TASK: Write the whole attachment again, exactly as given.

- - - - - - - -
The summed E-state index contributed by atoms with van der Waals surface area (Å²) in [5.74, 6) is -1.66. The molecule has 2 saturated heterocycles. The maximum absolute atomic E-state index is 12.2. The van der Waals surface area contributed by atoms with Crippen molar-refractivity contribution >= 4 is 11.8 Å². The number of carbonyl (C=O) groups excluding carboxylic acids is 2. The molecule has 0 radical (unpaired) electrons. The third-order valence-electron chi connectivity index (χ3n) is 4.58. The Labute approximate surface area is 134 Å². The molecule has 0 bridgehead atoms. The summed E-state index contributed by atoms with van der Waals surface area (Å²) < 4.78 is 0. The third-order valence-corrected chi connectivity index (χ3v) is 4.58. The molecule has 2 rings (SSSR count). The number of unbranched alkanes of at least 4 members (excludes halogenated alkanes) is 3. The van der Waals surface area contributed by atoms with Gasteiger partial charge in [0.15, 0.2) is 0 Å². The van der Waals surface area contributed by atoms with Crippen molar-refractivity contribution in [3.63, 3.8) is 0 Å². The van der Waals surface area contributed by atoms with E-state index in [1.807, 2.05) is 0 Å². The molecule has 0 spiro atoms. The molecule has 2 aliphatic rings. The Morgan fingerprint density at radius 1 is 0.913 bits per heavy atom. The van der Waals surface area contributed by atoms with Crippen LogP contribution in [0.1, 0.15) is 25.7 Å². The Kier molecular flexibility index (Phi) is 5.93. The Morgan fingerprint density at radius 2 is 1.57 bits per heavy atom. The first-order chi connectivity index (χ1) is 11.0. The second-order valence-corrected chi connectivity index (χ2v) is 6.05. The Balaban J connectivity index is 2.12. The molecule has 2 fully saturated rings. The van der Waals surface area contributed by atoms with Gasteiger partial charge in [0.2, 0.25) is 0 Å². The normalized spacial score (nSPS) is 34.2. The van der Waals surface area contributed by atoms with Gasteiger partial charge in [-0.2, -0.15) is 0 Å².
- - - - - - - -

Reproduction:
The summed E-state index contributed by atoms with van der Waals surface area (Å²) in [5.74, 6) is -1.66. The molecule has 2 saturated heterocycles. The maximum absolute atomic E-state index is 12.2. The van der Waals surface area contributed by atoms with Crippen molar-refractivity contribution >= 4 is 11.8 Å². The number of carbonyl (C=O) groups excluding carboxylic acids is 2. The molecule has 0 radical (unpaired) electrons. The third-order valence-electron chi connectivity index (χ3n) is 4.58. The Labute approximate surface area is 134 Å². The molecule has 0 bridgehead atoms. The summed E-state index contributed by atoms with van der Waals surface area (Å²) < 4.78 is 0. The third-order valence-corrected chi connectivity index (χ3v) is 4.58. The molecule has 2 rings (SSSR count). The number of unbranched alkanes of at least 4 members (excludes halogenated alkanes) is 3. The van der Waals surface area contributed by atoms with Gasteiger partial charge in [0.15, 0.2) is 0 Å². The van der Waals surface area contributed by atoms with Crippen molar-refractivity contribution in [3.63, 3.8) is 0 Å². The van der Waals surface area contributed by atoms with E-state index in [1.807, 2.05) is 0 Å². The molecule has 0 spiro atoms. The molecule has 2 aliphatic rings. The Morgan fingerprint density at radius 1 is 0.913 bits per heavy atom. The van der Waals surface area contributed by atoms with Crippen LogP contribution in [0.1, 0.15) is 25.7 Å². The Kier molecular flexibility index (Phi) is 5.93. The Morgan fingerprint density at radius 2 is 1.57 bits per heavy atom. The first-order chi connectivity index (χ1) is 11.0. The second-order valence-corrected chi connectivity index (χ2v) is 6.05. The Balaban J connectivity index is 2.12. The molecule has 2 fully saturated rings. The van der Waals surface area contributed by atoms with Gasteiger partial charge in [0.2, 0.25) is 0 Å². The normalized spacial score (nSPS) is 34.2. The van der Waals surface area contributed by atoms with Gasteiger partial charge in [-0.2, -0.15) is 0 Å².